As the Community Center is rebuilt, the site will also be prepared for the next two phases, expected to be built over a period of time. This phased process gives the City options in deciding what to do as funding becomes available.
Building a Community Center for Decades to Come
Currently, the project team is setting dates in the coming months for a series of three community workshops to get further input on design and conceptual options. From the beginning, the City Council has made it clear that this is your community center. We strongly encourage everyone to participate in these workshops as they will guide Group 4 in designing the new Community Center.
On Tuesday, May 1st, the City will host a design values workshop to get community input on the look and feel of the new Community Center. The workshop will take place at the Millbrae Community Center in the City Hall parking lot at 7 p.m. Please join us.
Our goal in this process is to build a community center that will be used and useful for decades to come. We are listening intently to the community’s ideas and hope everyone will be able to attend.
We are approaching the second anniversary of the Community Center fire. It has been a long road since then, and while there is a lot of work still to do, much has been done to restore vital community services as quickly as possible. By the end of 2018, we will have a final design and know how the project will be funded. In 2019, we anticipate completion of the construction drawings and hope to break ground.
Thank you for being an active participant in this entire process. Your input has been invaluable. Importantly, thank you for being patient. We all want this done right so we can build a new community center everyone will be proud of.
The Community Center Sub-Committee
Gina Papan, Mayor
Reuben Holober, Councilmember
City Council Reached Major Milestone in Millbrae Community Center Rebuild - March 1, 2018
On Tuesday night, the Millbrae City Council reached a major milestone by unanimously supporting the restoration of vital community services at the Millbrae Community Center site adjacent to Central Park.
The Council accepted the long-term Master Plan Report for Millbrae’s New Community/Recreation Center and the Community Center Rebuild Implementation Plan. In addition, they approved a contract amendment with Group 4 Architecture to begin designing the new building.
“Our first priority is to replace the Community Center and the lost programs,” said Millbrae Mayor Gina Papan. “We have many project elements on the table that our community wants, but the City needs to get our programs restored even if it means that we don’t build a gymnasium or redevelop Central Park at the same time.”
That sentiment was reiterated by Peter Ingram, the Community Center project manager who helped Group 4 with the public outreach component during the development of the master plan. “It’s important to maintain momentum and acknowledge the community’s concerns to get the Community Center rebuilt as soon as possible,” said Ingram. “The modular community center is a three-year solution, and is only a temporary support to the City while we design and rebuild the Millbrae Community Center.”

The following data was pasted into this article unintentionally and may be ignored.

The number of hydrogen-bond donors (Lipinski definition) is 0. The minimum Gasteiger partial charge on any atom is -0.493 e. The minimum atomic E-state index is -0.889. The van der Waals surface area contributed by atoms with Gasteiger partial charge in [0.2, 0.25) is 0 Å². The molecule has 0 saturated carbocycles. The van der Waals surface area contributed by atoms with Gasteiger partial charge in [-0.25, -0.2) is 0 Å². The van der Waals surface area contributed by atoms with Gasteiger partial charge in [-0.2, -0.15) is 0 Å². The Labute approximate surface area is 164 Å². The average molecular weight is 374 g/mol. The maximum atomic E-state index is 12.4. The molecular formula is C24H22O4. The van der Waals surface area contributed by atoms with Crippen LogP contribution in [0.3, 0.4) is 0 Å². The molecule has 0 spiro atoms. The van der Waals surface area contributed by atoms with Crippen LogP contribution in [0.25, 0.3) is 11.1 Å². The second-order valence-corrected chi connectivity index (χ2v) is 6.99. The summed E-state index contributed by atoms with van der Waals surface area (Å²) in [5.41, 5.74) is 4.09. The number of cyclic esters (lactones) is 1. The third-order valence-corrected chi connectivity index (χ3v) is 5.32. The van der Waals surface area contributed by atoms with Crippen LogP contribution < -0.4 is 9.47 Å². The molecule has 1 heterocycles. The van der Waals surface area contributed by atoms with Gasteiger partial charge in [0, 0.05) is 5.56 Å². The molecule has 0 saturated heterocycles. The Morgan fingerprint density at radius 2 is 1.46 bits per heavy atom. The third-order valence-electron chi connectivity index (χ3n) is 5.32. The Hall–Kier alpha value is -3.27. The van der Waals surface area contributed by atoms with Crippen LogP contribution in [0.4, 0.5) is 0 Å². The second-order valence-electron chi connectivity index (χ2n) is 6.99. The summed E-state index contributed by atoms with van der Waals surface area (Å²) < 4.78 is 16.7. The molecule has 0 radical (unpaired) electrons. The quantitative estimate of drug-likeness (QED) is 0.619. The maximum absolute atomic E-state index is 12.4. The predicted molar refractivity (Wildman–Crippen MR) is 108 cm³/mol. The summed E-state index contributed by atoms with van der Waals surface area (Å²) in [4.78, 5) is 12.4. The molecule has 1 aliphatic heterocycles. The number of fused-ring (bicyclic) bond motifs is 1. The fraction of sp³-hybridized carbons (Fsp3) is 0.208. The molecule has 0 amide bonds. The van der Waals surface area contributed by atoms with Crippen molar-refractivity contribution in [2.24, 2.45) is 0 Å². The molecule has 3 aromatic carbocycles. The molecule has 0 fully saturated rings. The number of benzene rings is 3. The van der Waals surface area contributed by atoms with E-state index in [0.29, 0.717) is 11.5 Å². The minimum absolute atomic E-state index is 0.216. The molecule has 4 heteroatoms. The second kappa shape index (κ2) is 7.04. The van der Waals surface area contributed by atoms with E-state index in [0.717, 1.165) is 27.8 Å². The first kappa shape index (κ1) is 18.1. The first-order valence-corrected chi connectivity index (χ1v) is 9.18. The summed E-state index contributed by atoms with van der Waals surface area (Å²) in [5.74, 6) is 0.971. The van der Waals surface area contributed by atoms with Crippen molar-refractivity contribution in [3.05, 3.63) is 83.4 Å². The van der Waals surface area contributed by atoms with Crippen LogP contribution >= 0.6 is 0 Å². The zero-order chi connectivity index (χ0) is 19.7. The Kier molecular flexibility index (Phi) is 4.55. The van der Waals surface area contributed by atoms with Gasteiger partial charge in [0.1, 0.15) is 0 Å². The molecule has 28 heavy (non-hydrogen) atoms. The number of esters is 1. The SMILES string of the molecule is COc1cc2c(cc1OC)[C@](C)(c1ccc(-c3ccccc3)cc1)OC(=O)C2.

During his presentation, Ingram addressed the rebuilding of the Community Center’s Central Park site in three phases, as highlighted in the Master Plan Report. The master plan covers the entire existing Central Park - Community Center site, and describes the ultimate desired build-out and the various Master Plan “packages” to achieve the vision of the Millbrae community.
The approved Community Center Rebuild Implementation Plan expands on the Master Plan Report and deliberately focuses the next phase of work on rebuilding the Community Center and restoring parking on the site - two elements that community participants said were their primary concerns.
“Phase one restores the Community Center and will provide a 300-500 person capacity community space but does not include the gymnasium or redeveloped Central Park,” said Ingram. “As the Community Center is rebuilt, the site will be prepared for the next two phases, but the community can expect those to be built over a period of time. This gives the City options in deciding what to do as funding becomes available.”
While the City is still more than a year away from a groundbreaking, the City Council approved a contract amendment with Group 4, allowing the architecture firm to complete the conceptual design and environmental review for the new Community Center and 61 parking spaces.
“Rebuilding the Community Center is the highest priority right now,” said Councilman Reuben Holober. “While the community has also shown a great desire for a gym and redeveloped Central Park, those will come at a later date as funding becomes available. The master plan allows for phasing in these elements, which is not an uncommon practice.
Phase one is estimated to cost $25 million to $33 million.
“We are going to explore various partnerships to rebuild the Community Center with the least financial impact on the City as possible,” said Papan. “We have significantly reduced the initial cost by focusing exclusively on rebuilding the Community Center and are looking at revenue generation models to make the facility self-sustaining. We have a plan that allows us to explore many options, but it needs to work out financially.”